check out http://www.aliexpress.com/ or http://www.alibaba.com/ 4 the parts u need?

the only problem is that to get the same amount of watts (energy) at a lower voltage, current (amps) increases, so you need 3 12v batteries in parallel instead of series. You also need wire that is 3 times thicker.
adsandy3 years ago
Wouldn't it be easier to just pedal?
Unless you're disabled, which adds a whole new dimension, doesn't it? Thanks again people for thinking outside your own tiny box.
Well then, how does the disabled person get on and off? What if it malfunctions during the ride? How is a disabled person to construct one?
Would you like to know the range of disabilities a person can have or are you asking me personally...perhaps you're offering to help. A one-handed person could do all those things...one-legged...an auto-immune disease...Chronic Fatigue Syndrome...Fibromyalgia....Lyme disease. Perhaps a 20 second period of thinking before you ask.
Most of the people with those diseases could peddle. Those with severe pain are most likely already medicated. Someone with that severe of pain would be smart to choose something professionally made rather than this homemade thing. They would need something reliable. I honestly believe that this is an impractical vehicle for disabled people. I'd appreciate it if you could offer criticism without insulting me.

but there are studies that are showing. the use of pedal bike can an do reduce the pain.

Dr.Bill adsandy2 years ago
Hey this would be good for me as I have arthritis ! I am not "Medicated" as I do not like the side effects. I can peddle for some distance and would not mind having something like this. A Motorized Chair to me just makes me more sedentary and prone to worse diseases, like diabetes.
Being a couch potato is not my idea of having a life and this trike would make my life worth living. Thank You dpearce1 for posting this I'ble.
And I'd appreciate it if you'd try to give disabled people the credibility they deserve. Sarcasm toward your questions was well deserved, given the lack of critical thinking necessary to make them possible.
Where are you getting your information about what people with the diseases I mentioned are capable of? Are you inventing it? I am on Trazadone and Morphine and it doesn't manage my pain....if I push too hard, I end up setting myself back weeks or months or going into a full relapse, so pedaling is not always possible .
My history is one of being an Olympic caliber athlete with a range of skills from building computers to being a certified arborist. There's little I cannot do, given the tools and time and I can assure you, I make things better than you can buy (if you have the money to buy off the shelf).
You can't fit all disabled people into the same box, so just decide if it's practical for yourself and let others decide for themselves.
Kris T.10 months ago
I have no knowledge on anything solar or batteries, therefore please forgive my question if it sounds really "stoopid."

Would it be possible to combine some sort of crank/wind up power (similar to those camping/emergency flashlights) via the pedals and chain in addition to the solar, for a little extra power on cloudy days or evenings?
Kris T. Kris T.10 months ago
Also meant to say: "Really love your idea!" I guess typing late at night doesn't benefit one very well.
mbucy10 months ago
This is a great project with the ability to be modified for rear wheel drive with spare parts. Tread mill motors and the like. Great imagination. I have often been called Gadget Man for all the tinkering I do and I love to see young people from all over the world with their instructables. I am 60 y/o Mechanical Engineer, have spinal stenosis, arthritis, neuropathy but I am never opposed to constructive criticism. The fun of this tinkering is the tinkering to me. Have fun you guys - keep on tinkering (Inventing).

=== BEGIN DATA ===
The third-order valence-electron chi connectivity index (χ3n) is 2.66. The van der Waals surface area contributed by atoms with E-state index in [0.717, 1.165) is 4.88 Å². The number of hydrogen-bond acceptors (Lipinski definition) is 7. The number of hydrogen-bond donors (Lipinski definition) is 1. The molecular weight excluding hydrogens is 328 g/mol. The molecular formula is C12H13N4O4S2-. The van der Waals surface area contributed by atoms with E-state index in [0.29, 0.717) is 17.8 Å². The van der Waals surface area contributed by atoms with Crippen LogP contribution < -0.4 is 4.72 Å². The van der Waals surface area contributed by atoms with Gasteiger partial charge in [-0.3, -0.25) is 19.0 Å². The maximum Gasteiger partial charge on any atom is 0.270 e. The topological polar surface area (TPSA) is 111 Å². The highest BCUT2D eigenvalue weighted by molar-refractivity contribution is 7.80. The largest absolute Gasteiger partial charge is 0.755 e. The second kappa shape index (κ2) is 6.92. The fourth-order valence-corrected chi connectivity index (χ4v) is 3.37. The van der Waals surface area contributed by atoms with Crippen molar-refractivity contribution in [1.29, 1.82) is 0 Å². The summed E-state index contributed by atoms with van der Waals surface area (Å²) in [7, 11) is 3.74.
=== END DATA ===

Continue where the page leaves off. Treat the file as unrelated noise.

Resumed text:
add a generator(as in the diagram)to the wheels of the trike.let the no.of turns in the coil be >300 so it can produce enough energy while driving the bike.
untitled.bmp
spryor715 years ago
(removed by author or community request)
Lamnas spryor715 years ago
Yeah, well, not every single person out there that wants a greener environment is going to be a health nut, sorry, its a fact of life. Ridiculous? How is that?? The only thing ridiculous is your statement.. This would be much better than your average sedentary American jumping in his car to drive somewhere close by, besides, the project idea was to be GREEN not healthy.. Its amazing how people speak to others behind their mighty keyboards, but if it was in real life, it would be a whole other story.
spryor71 Lamnas5 years ago
Ok Mr.Lamnas, I added "healthy" to my statement. So you don't like my off-topic response... fine. Let me re-phrase that for you. Buy a trike and ride it "as-is". This will keep earth green. If you are that lazy, and don't want to pedal it for less than 10 miles... buy the one that already has a battery powered motor on it. They'll cost you was less money, time, and headache trying to re-build your own "wheel". Don't let me discourage the inventor of this trike. I like the job done here. The statement is just my opinion, and I need no keyboard to hide behind. I tell it like it is. It's my god given right, and opinion.
Thats funny I thought this was Instructables , you know for people that like to build things . Also there is and older generation out there that could use something like this and would want to build it themselves . Lets face most of the older generation like 60+ really can't handle biking a few miles , specially on a heavy trike . Also to me it would seem calling some ones project ridiculous is just not in the spirit of things . I applaud anyone trying to put more electric driven vehicles out there . Attitudes like this is what killed the EV1 .
You couldn't have said it better. Thank you. I will be very happy to what mister spryor71 have for us. I believe in this "It's better to be stupid and keep your mouth shut than to talk and prove it" Have a great day guys